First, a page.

The investigation leads to one Winifred Gillyflower, who gives a lecture – or perhaps it should be called a sermon – on the present moral decay. She talks about the end of days, judgment, and apocalypse, and then offers as a safe haven Sweetville, which she refers to using the Biblical idiom of a “city on a hill.” And they sing a bit of the Hymn “Jerusalem” – and later Gillyflower's blind daughter will say to an incapacitated Doctor, “Imperfect as we are, there will be room for us in a new Jerusalem.”
“Victorian values” are mentioned again, as they were in “The Snowmen.”
The viewpoint of the Doctor, and the episode as a whole, is that religious apocalypticists are (or at least can be) “nuts” who actually long to see destruction come upon the Earth, and don't merely foresee it.
The ending has a nice element that explores what one would expect to happen in a world with modern technology and time travelers. The kids for whom Clara is a nanny discover photos of Clara from the past and realize that she is a time traveler – and threaten to tell their father. Will that be significant? Will Clara seeing a photo of “herself” in Victorian London – where she had not been – lead her to realize something of the mystery about herself that currently puzzles the Doctor?
The allusions to Tegan were a nice touch.
I enjoyed the episode – the right balance of the eerie and the comical for my tastes. What did you think of “The Crimson Horror”?
A comment left on this blog recently brought up the question of the Doctor’s monkishness. The episode “The Bells of St. John” isn’t the first time the Doctor has been a monk. Indeed, the first time he encountered the Great Intelligence, it was at a monastery where he had previously spent some time. In that case, however, it was a Buddhist monastery, whereas in “The Bells of St. James” it was a Christian one.
He’s also come head to head with that other time lord known as the “Meddling Monk” as well as head to not-head with the Headless Monks. And the Doctor’s old acquaintance from Gallifrey, K’anpo Rimpoche, seems to have had monk-like qualities as a hermit on Gallifrey, even before settling in among Tibetan monks on Earth.There’s a lot of monk business on Doctor Who, it would seem.
The episode “The God Complex” asked what time lords pray to. Given the Doctor’s penchant more for meditation than prayer to an anthropomorphic deity, perhaps the question itself reflects particular assumptions about religion that are inappropriate.
But given how that we see the Doctor in monasteries or meditating quite a few times, can we make sense of these scenes without assuming that he does something similar even when it is not depicted on screen?
And if so, then what, if anything, might one speculatively say about the religion of the time lords, or specifically of the Doctor?
The Doctor Who episode “The Sea Devils” covers ground very similar to other Doctor Who episodes featuring “Silurians” (in this episode the Doctor remarks that it is a misnomer and they really ought to be called Eocenes). Homo Reptilia of a different but related species are emerging from a self-induced slumber. They hid away in the hope of surviving an imminent catastrophe, the impact of a large object with Earth. Instead of colliding, however, it ended up in orbit and became our moon.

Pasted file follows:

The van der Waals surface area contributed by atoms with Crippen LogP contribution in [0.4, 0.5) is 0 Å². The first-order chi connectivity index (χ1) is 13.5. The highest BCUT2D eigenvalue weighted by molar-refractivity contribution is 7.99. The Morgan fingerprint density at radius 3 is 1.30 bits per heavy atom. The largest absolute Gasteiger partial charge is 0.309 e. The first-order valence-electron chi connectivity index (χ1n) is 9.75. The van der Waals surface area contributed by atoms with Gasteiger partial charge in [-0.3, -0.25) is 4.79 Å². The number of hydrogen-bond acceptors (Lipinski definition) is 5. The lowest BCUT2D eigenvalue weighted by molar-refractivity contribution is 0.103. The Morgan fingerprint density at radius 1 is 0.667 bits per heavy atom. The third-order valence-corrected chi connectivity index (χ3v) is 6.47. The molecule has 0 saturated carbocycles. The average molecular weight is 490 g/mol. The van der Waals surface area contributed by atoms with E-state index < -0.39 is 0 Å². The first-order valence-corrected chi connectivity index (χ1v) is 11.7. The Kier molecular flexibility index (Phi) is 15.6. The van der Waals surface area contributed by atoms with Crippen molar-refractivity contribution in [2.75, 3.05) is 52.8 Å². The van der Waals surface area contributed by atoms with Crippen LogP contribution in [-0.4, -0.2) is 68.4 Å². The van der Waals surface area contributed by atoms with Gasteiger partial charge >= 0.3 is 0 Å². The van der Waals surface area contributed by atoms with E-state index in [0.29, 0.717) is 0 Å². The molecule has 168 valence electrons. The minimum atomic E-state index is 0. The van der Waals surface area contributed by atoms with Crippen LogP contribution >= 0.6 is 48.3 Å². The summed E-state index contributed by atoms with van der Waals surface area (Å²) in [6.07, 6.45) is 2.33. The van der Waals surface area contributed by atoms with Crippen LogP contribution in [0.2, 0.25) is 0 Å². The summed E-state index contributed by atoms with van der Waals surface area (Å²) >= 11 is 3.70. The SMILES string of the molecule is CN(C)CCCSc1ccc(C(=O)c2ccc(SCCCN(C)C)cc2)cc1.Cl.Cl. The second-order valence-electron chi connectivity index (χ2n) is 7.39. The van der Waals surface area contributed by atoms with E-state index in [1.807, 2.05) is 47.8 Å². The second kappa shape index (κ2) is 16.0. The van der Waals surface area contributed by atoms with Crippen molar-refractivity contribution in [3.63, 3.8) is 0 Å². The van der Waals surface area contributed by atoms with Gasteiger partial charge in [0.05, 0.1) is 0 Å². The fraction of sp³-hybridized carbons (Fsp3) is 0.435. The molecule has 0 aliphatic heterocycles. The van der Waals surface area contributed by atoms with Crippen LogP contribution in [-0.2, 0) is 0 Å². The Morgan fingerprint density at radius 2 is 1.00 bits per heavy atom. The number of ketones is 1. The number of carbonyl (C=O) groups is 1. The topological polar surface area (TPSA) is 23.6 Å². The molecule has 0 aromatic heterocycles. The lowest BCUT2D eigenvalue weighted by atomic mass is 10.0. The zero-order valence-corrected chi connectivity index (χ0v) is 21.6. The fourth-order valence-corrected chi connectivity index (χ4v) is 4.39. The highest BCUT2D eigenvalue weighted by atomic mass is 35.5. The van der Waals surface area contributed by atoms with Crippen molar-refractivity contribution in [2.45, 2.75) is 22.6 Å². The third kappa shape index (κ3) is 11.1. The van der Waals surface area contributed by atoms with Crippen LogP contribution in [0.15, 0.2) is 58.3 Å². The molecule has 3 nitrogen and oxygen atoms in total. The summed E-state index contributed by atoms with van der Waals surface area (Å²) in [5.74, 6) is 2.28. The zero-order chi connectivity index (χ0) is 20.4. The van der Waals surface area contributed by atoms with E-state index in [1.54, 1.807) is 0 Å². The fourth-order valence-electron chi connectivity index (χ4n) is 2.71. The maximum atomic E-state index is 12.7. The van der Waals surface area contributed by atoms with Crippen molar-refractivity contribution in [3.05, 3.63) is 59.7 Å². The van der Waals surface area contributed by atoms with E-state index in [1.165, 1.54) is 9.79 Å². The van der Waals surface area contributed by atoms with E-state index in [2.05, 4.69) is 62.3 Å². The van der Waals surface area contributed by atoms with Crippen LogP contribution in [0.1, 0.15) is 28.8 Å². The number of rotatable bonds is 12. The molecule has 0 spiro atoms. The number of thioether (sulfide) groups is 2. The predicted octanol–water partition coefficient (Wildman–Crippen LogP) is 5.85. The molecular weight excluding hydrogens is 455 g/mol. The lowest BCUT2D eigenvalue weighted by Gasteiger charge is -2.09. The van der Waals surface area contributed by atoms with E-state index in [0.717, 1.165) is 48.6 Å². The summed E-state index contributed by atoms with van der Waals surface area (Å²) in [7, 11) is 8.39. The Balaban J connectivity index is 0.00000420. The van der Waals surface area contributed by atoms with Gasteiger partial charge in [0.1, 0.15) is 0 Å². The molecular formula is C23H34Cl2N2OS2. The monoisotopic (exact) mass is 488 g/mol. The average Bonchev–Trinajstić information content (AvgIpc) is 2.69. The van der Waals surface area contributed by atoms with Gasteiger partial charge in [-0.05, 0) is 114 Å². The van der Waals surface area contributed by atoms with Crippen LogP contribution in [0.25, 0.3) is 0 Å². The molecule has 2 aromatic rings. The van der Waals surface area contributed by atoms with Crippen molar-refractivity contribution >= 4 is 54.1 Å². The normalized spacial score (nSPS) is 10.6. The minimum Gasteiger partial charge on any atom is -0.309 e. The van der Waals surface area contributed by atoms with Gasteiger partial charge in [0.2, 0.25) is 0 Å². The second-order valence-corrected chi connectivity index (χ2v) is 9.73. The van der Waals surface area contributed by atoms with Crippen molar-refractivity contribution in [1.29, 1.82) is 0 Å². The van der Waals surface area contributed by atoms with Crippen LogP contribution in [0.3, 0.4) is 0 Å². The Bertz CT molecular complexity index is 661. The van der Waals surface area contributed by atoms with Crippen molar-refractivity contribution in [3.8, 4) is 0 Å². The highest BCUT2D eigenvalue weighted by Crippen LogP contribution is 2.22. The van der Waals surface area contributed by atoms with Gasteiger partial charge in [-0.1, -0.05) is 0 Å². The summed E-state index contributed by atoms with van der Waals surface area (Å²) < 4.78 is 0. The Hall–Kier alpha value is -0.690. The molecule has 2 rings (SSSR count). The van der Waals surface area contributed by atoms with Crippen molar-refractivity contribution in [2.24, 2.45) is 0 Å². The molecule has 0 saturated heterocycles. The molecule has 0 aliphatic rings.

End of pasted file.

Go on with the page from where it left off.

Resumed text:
The Master's part in the episode is a delight. He is feigning imprisonment, having managed to persuade the prison director to allow him to come and go as he wishes. We also learn that the Doctor and the Master were once friends “at school together, you might say.” There is also reference to the “time lords' files” which document major events throughout the universe – and from which, of course, the Master has taken information to use for his own benefit.
The plot otherwise follows a course we have seen before and will see again in connection with the Silurians and the Sea Devils. They awaken, they plan to return and retake their world which has now become overrun with “apes,” humans view them with similar disdain. War seems inevitable, the Doctor tries to broker a peace, and inevitably it fails.
There is an intersection with religion in the title, which incorporates a term sailors used for what they perceived to be hostile, malevolent, dangerous creatures, but which are sophisticated sentient beings as much as humans, if not more so. The very term highlights our tendency to demonize those who are different from us, and whom we perceive as enemies.The Snowmen.” Their relationship would be controversial in the Victorian era in which they live simply because they are both female. But being of different species places the gender issue in a different light, moving it to the sidelines in our minds. This literal difference within the world of the Doctor Who narrative focuses attention on those who are human but treat one another in a manner which, in this light, would not be appropriate even if the other was a different species with scaly skin. It is when we feel free to marry the other that we know that prejudice is well and truly gone. As long as it is controversial to marry a person of a different shade of skin, or religious affiliation, or whatever else human beings might point to as dividing us, then we have failed to learn a lesson which Doctor Who repeats so often – but only because we need to hear it, and have yet to take it to heart.
No differences, whether biological or cultural, need to be a barrier to caring, kindness, and community.